Iron Blast Furnace  Elmhurst College
 Chemistry Department
   Virtual ChemBook

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Conversion of Iron Ore to Iron Metal
Blast Furnace

Historically, most iron ore is converted to iron using a blast furnace, although a number of newer technologies are replacing this process. The production of iron requires three important raw materials: iron ore, coal converted to "coke", and limestone.
The coal is converted to a product called coke in coking ovens. The three raw materials are added to the top of the blast furnace. A blast of air containing oxygen is forced in from the bottom of the furnace. This causes the coke to burn with an intense heat of almost 2000 C. The reaction is carbon plus oxygen to produce carbon monoxide (incomplete combustion due to lack of air).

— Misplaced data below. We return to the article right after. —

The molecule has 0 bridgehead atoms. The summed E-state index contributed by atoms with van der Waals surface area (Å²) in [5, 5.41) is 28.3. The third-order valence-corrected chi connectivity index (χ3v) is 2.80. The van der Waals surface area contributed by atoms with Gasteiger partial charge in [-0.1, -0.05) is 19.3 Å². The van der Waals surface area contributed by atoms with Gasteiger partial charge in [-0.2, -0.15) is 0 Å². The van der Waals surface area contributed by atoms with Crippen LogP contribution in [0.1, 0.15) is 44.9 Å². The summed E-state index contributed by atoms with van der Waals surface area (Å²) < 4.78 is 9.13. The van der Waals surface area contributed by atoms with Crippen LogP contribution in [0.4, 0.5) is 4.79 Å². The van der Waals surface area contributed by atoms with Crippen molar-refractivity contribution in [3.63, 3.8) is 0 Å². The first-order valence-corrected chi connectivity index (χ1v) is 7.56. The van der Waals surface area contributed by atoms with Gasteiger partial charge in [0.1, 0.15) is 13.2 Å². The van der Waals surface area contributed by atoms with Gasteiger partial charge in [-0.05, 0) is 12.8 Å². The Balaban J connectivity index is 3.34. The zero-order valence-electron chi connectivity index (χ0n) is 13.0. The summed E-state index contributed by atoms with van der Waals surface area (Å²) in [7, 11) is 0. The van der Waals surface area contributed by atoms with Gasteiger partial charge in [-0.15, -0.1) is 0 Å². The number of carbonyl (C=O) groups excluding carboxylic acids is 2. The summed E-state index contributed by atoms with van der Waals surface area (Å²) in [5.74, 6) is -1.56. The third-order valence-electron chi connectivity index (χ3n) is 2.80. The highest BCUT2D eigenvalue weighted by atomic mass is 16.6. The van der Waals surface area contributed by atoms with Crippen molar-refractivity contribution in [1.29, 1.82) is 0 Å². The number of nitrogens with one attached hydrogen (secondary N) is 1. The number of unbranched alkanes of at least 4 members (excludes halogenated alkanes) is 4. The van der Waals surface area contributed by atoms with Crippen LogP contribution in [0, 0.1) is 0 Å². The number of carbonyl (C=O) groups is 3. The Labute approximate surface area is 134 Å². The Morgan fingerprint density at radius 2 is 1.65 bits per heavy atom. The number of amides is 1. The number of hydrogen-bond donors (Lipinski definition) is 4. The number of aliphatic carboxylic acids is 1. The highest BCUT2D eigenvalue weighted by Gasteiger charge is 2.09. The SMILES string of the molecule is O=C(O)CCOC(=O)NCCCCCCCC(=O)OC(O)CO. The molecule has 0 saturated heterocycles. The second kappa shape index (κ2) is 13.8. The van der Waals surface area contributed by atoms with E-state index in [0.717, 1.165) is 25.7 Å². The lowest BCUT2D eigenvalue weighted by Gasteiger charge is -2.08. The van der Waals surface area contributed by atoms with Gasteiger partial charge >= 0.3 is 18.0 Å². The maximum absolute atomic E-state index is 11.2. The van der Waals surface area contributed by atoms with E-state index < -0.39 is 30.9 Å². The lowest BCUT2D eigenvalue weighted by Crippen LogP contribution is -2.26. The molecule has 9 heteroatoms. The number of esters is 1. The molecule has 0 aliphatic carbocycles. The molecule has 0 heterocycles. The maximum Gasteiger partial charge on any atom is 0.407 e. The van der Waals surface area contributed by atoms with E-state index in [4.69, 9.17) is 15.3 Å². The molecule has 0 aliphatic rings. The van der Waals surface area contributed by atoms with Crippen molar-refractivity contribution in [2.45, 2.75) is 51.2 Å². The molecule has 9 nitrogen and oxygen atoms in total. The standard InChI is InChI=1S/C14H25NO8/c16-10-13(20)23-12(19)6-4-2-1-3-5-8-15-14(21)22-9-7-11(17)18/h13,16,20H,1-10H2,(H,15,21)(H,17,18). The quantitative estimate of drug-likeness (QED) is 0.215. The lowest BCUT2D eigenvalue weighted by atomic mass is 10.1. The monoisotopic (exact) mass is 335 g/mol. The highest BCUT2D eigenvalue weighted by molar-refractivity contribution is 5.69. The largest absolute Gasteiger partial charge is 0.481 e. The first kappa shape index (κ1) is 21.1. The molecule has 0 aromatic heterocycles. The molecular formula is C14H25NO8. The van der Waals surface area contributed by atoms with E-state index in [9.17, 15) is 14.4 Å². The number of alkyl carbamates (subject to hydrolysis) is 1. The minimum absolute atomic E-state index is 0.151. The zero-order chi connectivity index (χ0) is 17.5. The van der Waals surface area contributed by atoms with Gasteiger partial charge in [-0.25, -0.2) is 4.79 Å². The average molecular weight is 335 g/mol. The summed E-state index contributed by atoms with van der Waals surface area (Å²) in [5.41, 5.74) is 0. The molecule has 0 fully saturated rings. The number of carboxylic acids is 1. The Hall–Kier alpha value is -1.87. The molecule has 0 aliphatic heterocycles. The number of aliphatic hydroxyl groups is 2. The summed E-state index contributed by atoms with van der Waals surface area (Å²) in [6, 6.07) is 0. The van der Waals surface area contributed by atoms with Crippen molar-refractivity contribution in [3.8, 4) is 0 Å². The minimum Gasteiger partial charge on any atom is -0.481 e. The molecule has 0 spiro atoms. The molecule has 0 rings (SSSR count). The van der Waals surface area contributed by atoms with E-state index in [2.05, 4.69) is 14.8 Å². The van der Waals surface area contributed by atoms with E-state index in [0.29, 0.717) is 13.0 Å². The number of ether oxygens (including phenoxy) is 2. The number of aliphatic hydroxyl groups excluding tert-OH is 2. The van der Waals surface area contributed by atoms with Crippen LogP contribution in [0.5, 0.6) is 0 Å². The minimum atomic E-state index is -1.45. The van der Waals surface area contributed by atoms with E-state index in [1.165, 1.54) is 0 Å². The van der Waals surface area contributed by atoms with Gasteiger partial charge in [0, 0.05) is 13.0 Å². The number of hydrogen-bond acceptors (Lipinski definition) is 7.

The main reaction is then between the iron oxide, Fe2O3, with the carbon monoxide to produce molten iron metal and carbon dioxide. An alternate reaction is with the coke, C, to produce iron and more carbon monoxide. The molten iron collects on the bottom of the furnace and when cooled is called pig iron with many impurities.
Much of the carbon dioxide is reduced with more carbon from the coke to make more carbon monoxide.
Impurities in the iron ore such as silicon dioxide react with the limestone to produce slag, CaSiO3, and carbon dioxide. The slag floats on top of the molten iron and can be drawn off separately.
The pig iron is treated in a second step called the basic oxygen furnace. Pure oxygen is blown into the molten pig iron to oxidize the impurities of sulfur, phosphorus, and carbon to their respective oxides: SO2, P2O5, CO2. The result of this operation is the production of carbon steel. Other transition elements may be added to impart a variety of other properties. For example stainless steel contains 14-18% chromium and 7-9% nickel.

Photos of Steel Mills
near Gary, Indiana from the Indiana Toll Road